Fast food now faster

GQ on Grubhub

This past Wednesday, word began to circulate that The General’s Quarters on-campus dining option will now be partnering with Grubhub, a food delivery service. This news took many members of the ‘Berg community by surprise, prompting questions about who would use this service and how it would work. 

Peter Stark, Sodexo Operations Manager, recalled that this new service had been in the works since last spring, when the Student Government Association approached the Sodexo staff in response to student requests for an on-campus food delivery system. After some research and careful consideration of options, Sodexo ultimately decided on partnering with Grubhub because of their mutual partnership with Blackboard, the company behind the school ID system. 

Because of Grubhub’s partnership with Blackboard, the Muhlenberg community can pay with not only credit and debit, but they can also use their Dining Dollars and ‘Berg Bucks to get their GQ fix. While typically companies like Grubhub, DoorDash and more offer delivery services, Grubhub’s delivery of GQ is slated to begin after spring break. 

For now, Grubhub’s services of GQ will allow the ‘Berg community to order and pay for their favorite foods on the Grubhub app, and then pick them up from GQ once the app indicates that their order is ready, allowing customers to skip all of the lines.

In response to who would use this service, Stark said, “I think it will vary by time of day. Faculty and staff might use it more during the day and students at night and on weekends. I could see it being beneficial for groups ordering together and having one person go for the pickup. Customers on the run who want to get their food without waiting in line will also benefit.”

When asked about their thoughts on this new offering, some students said that they were eager to try the new Grubhub service, but a few remarked that they would not, especially not without the delivery feature. 

A number of first-year students did say that they couldn’t really see a point in the service, especially when used just to order ahead and skip the lines in GQ. 

“It’s a great idea, but I think it’s interesting because it’s such a small campus in the first place; but, when Grubhub delivers, I think it will be really good for people who are sick or tired that way they don’t have to walk over to GQ.”

“It’s a great idea, but I think it’s interesting because it’s such a small campus in the first place; but, when Grubhub delivers, I think it will be really good for people who are sick or tired that way they don’t have to walk over to GQ,” stated Naama Forman ‘23.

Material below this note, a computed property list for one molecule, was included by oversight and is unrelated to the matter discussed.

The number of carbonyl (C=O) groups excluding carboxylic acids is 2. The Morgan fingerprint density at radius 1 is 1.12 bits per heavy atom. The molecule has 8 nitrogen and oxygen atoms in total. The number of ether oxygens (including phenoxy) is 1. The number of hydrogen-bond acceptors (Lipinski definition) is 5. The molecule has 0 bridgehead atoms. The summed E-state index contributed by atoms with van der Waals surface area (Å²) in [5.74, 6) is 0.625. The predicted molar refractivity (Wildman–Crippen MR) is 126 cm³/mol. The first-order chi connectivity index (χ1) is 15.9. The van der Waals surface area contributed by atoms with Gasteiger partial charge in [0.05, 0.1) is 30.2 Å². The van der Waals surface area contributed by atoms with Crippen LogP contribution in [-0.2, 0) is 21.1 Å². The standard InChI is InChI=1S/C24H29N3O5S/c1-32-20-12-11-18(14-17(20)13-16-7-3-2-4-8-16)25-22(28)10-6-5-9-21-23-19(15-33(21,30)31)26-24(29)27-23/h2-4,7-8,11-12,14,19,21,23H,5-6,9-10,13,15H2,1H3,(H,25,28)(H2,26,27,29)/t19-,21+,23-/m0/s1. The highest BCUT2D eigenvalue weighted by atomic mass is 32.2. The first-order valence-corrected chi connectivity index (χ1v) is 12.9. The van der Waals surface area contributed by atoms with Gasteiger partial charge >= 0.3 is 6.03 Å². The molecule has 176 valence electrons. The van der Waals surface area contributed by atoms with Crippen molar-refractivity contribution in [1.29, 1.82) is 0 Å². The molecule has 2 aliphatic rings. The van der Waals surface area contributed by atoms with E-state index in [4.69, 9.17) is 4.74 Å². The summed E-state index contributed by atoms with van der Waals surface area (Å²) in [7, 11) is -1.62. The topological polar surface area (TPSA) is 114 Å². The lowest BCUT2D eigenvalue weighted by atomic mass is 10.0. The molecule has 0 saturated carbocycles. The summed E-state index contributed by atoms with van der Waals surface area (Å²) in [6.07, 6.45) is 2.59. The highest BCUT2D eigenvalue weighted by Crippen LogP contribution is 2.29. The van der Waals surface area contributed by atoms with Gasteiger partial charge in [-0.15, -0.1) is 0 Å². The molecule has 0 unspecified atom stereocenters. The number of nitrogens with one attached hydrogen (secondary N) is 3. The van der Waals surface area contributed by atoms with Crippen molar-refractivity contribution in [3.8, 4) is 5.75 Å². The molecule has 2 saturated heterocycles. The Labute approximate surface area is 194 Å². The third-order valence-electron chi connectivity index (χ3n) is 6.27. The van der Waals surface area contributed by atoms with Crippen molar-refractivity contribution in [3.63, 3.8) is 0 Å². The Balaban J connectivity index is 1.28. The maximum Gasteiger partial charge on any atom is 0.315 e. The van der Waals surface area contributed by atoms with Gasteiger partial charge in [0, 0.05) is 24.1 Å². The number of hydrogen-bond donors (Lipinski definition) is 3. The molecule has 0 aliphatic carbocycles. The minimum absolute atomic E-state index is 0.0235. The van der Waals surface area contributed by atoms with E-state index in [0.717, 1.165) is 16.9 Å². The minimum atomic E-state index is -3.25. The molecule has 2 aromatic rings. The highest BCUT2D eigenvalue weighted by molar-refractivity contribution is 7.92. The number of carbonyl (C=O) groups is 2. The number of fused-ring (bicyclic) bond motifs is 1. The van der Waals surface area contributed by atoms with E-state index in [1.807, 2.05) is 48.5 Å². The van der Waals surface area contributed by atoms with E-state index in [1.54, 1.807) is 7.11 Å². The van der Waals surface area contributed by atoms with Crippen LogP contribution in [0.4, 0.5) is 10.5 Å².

Some denounced the service as lazy and said that it would seem that the app simply helped customers to avoid social interaction. While initially hesitant, Michaela Morgan ’23 did mention that she would consider using the service on a Friday or Saturday night when GQ sees a heavy crowd.

“I don’t have Grubhub, but I did see friends use it and it seems super convenient. They just had to go pick up their food, and it was ready for them by the time they got there,” said Vanshika Kumar ‘22. 

Giovanni Merrifield ‘23 said “To be honest, I don’t think GQ should be on Grubhub. I feel like people should just be able to walk to GQ, go get their food and leave. It’s a waste of money in a sense, GrubHub is making money, but it’s a waste of student’s money. It’s not that far, It’s not that deep. I just don’t like the idea.” Jordan West ‘23 added “When I first saw that GQ was partnering with Grub hub, I said ‘We’re getting food to our dorms? Like delivery? But, it turns out, that’s not even the case, I would rather just like go to GQ to get some food.” When West found out GQ could be delivering after Spring Break, Jordan said “Okay, now you’ve got my attention.” He said he would “probably” use it then, while Merrifield maintained that he would not.

“It’s not that far, It’s not that deep. I just don’t like the idea.”

While students who do live in the freshman dorms could not necessarily see the value, upperclassmen, particularly those living furthest from the heart of campus, including Ashleigh Correll ’22 and Sophia Caterina ’21, expressed that they thought Grubhub was rather useless without delivery, but were very excited to hear that they could expect deliveries offered soon.  

Stark also told The Weekly that though this service is running and will deliver after spring break, that yet another development will occur in the fall. By fall of 2020, Grubhub is set to merge both their public and campus interfaces, which will increase the number of delivery drivers for their latter program, ideally further streamlining the process.

Kyra Dates ‘22 said, “I have to admit that I haven’t looked into it a ton, but from a surface standpoint, it seems good for accessibility purposes, for people who can’t actively come to GQ everytime they’re hungry… but from a standpoint of people who are able-bodied, it’s a very small campus and I don’t feel as though it’s super necessary, and it does cause people to stay holed up and not doing much. It’s kind of dependent on how you’re looking at it.”

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